Behavioural health coding double-accounted for in US official reports
In a University of Minnesota School of Public Health (SPH) recent publication in the American Journal of Public Health, it was reported that the US federal public health expenditure has been overestimated by at least 2x.
In 2019, the US National Health Expenditure Accounts reported that the government spent USD 93bn on public health out of the USD 3.6trn allocated for total healthcare.
Jonathon P. Leider, a senior lecturer at SPH and the study lead author, declared that the true public health spending number is approximately half of the official number of $96bn i.e. the true value is in the range $36 to $54bn per year, according to Leider’s research and as illustrated in our Exhibit 1 below.
Exhibit 1 – US public health spending – SPH vs. US Fed estimates, 2019
Source: ACF Equity Research; University of Minnesota School of Public Health (SPH)
SPH’s research was based on 2.7m expenditure records from state governments and disclosed that the Fed figures were largely overestimated. SPH’s research assessed if the estimates and the data were accurately captured.
Leider reported that only 39% of records in the official reports reflected true spending figures.
The results determined that expenditures were incorrectly coded and therefore incorrectly categorised in three areas – behavioural health care, disability care, and outpatient care. The research also discovered that these codes are being double counted in the Expenditure Accounts.
These errors not only overestimate the amount of funds allocated for these types of care they also overemphasize the amount of care that might actually be required. This is perilous as funds may be shifted from other areas that may need it most, leaving the most vulnerable at risk.
Leider correctly stressed that much more needed to be done to protect and improve the population’s health, especially in the face of the current Covid-19 health crisis and the economic challenges that have drawn out deep disparities amongst the high-risk.
Determining the exact expenditure on public health by using the correct codes and categorisation will help the understanding of how much funding is needed.
More accurate data will also create a significant advantage when it comes to tackling the different challenges in allocating healthcare spending as outlined above.
More accurate accounts should also help inform plans for a better response to the current and future pandemics.
Accurate information leading to adequate support improves the chances of reducing fiscal and financial liabilities whilst still delivering a better health system in a country that is already suffering from wide inequalities.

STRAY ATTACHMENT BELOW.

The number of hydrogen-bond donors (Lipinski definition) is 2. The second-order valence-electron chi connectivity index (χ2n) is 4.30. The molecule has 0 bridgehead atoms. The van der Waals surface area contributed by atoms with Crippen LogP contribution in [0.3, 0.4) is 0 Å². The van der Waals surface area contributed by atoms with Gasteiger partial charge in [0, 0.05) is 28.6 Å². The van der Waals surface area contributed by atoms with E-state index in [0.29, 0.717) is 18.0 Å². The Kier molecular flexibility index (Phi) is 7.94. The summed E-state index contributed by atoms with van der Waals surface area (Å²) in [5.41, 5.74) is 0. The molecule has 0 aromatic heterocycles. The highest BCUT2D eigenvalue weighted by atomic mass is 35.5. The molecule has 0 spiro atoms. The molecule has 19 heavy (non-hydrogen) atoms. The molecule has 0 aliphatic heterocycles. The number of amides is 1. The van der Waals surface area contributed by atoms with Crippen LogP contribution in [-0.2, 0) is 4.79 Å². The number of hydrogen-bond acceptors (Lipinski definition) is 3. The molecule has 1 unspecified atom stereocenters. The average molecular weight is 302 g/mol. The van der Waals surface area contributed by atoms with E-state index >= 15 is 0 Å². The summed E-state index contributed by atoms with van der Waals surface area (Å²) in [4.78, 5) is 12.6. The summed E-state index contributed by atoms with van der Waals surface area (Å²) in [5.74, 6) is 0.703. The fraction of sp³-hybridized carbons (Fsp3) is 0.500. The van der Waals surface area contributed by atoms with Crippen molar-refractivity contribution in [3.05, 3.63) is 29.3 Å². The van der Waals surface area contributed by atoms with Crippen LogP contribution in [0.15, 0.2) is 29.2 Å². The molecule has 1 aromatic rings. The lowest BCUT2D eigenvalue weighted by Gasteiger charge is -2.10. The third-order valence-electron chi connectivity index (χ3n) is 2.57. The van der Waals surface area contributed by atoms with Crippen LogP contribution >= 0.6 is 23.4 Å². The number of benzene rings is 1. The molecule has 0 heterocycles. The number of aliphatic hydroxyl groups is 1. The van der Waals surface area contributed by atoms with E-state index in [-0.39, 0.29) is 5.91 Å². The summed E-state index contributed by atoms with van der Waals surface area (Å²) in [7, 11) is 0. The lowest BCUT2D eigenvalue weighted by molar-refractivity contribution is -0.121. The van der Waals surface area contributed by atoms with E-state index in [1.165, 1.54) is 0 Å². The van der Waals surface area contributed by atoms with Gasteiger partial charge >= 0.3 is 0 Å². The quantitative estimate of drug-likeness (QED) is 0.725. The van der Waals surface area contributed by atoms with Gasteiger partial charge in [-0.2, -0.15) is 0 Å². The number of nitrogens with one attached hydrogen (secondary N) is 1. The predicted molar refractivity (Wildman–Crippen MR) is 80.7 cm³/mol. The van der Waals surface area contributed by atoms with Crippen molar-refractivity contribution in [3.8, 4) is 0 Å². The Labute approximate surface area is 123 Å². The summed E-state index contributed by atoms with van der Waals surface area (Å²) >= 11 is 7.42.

This could be interesting and attractive to investors because of two factors that tend to be interrelated:
- On the one hand, the market could be overestimating the healthcare sector’s opportunities in the sub-sectors of behavioural health care, disability care, and outpatient care, leading to over-valuation of stocks in the sub-sectors because investors think the market opportunity is twice as big as it actually is.
- On the other hand, this overestimation, if it leads to an aggressive downward valuation correction, can raise public awareness, leading to political pressure.
Politicians will look for a response and, in such circumstances, that response is likely to manifest itself as more cash and ‘looser’ regulation.
Politicians have a tendency to ‘overreact’ in the heat of political pressure – in this case by injecting additional funds into behavioural health care, disability care, and outpatient care and changing regulations and policies.
The upshot after a period of investor pain is a greater expansion of the market opportunity than is currently visible.
It is timely and appropriate for researchers to hold the public health expenditure accounts under the fire of scrutiny. In reviewing the official Federal healthcare accounts, the researchers hope to accurately identify what the population really needs in terms of public health.
But now, companies and investors should look to readjust their priorities to reflect the genuine data in their reports and valuations where necessary. In other words – cleanse the market of the erroneous numbers in order to draw out the real current and possible future investment opportunities.